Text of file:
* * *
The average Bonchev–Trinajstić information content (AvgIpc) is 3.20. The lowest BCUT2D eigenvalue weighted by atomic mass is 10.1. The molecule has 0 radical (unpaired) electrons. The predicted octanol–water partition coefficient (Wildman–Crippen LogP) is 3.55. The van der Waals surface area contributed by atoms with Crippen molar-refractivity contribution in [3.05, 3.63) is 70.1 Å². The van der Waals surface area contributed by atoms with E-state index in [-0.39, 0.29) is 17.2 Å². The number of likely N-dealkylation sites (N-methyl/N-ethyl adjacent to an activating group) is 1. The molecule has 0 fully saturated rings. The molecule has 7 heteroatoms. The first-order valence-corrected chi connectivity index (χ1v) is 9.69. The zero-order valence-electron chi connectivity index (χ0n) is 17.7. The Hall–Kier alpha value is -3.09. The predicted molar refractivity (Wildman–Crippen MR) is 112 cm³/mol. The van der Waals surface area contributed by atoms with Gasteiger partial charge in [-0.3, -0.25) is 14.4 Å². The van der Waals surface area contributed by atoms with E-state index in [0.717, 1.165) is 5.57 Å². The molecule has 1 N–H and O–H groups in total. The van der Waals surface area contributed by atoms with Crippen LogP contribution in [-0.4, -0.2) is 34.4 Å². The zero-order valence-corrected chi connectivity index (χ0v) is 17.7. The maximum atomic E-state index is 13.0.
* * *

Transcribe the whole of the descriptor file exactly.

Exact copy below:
The average Bonchev–Trinajstić information content (AvgIpc) is 3.20. The lowest BCUT2D eigenvalue weighted by atomic mass is 10.1. The molecule has 0 radical (unpaired) electrons. The predicted octanol–water partition coefficient (Wildman–Crippen LogP) is 3.55. The van der Waals surface area contributed by atoms with Crippen molar-refractivity contribution in [3.05, 3.63) is 70.1 Å². The van der Waals surface area contributed by atoms with E-state index in [-0.39, 0.29) is 17.2 Å². The number of likely N-dealkylation sites (N-methyl/N-ethyl adjacent to an activating group) is 1. The molecule has 0 fully saturated rings. The molecule has 7 heteroatoms. The first-order valence-corrected chi connectivity index (χ1v) is 9.69. The zero-order valence-electron chi connectivity index (χ0n) is 17.7. The Hall–Kier alpha value is -3.09. The predicted molar refractivity (Wildman–Crippen MR) is 112 cm³/mol. The van der Waals surface area contributed by atoms with Gasteiger partial charge in [-0.3, -0.25) is 14.4 Å². The van der Waals surface area contributed by atoms with E-state index in [0.717, 1.165) is 5.57 Å². The molecule has 1 N–H and O–H groups in total. The van der Waals surface area contributed by atoms with Crippen LogP contribution in [-0.4, -0.2) is 34.4 Å². The zero-order valence-corrected chi connectivity index (χ0v) is 17.7. The maximum atomic E-state index is 13.0.